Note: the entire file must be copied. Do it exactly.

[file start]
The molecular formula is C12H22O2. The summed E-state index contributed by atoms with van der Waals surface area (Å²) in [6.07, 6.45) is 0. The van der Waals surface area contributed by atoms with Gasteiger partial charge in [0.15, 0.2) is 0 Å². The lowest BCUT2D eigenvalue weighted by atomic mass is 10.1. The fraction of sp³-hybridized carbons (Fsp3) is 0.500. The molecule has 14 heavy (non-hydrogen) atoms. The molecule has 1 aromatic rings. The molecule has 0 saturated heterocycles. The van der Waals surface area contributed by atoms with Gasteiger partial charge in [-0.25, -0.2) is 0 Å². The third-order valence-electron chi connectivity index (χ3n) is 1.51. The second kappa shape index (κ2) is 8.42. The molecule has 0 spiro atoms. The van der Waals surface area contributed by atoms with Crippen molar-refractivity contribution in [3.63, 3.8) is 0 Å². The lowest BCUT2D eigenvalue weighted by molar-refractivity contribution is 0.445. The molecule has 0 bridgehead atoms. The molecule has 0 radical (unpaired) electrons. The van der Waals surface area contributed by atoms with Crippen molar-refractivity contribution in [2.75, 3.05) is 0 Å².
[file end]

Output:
The molecular formula is C12H22O2. The summed E-state index contributed by atoms with van der Waals surface area (Å²) in [6.07, 6.45) is 0. The van der Waals surface area contributed by atoms with Gasteiger partial charge in [0.15, 0.2) is 0 Å². The lowest BCUT2D eigenvalue weighted by atomic mass is 10.1. The fraction of sp³-hybridized carbons (Fsp3) is 0.500. The molecule has 14 heavy (non-hydrogen) atoms. The molecule has 1 aromatic rings. The molecule has 0 saturated heterocycles. The van der Waals surface area contributed by atoms with Gasteiger partial charge in [-0.25, -0.2) is 0 Å². The third-order valence-electron chi connectivity index (χ3n) is 1.51. The second kappa shape index (κ2) is 8.42. The molecule has 0 spiro atoms. The van der Waals surface area contributed by atoms with Crippen molar-refractivity contribution in [3.63, 3.8) is 0 Å². The lowest BCUT2D eigenvalue weighted by molar-refractivity contribution is 0.445. The molecule has 0 bridgehead atoms. The molecule has 0 radical (unpaired) electrons. The van der Waals surface area contributed by atoms with Crippen molar-refractivity contribution in [2.75, 3.05) is 0 Å².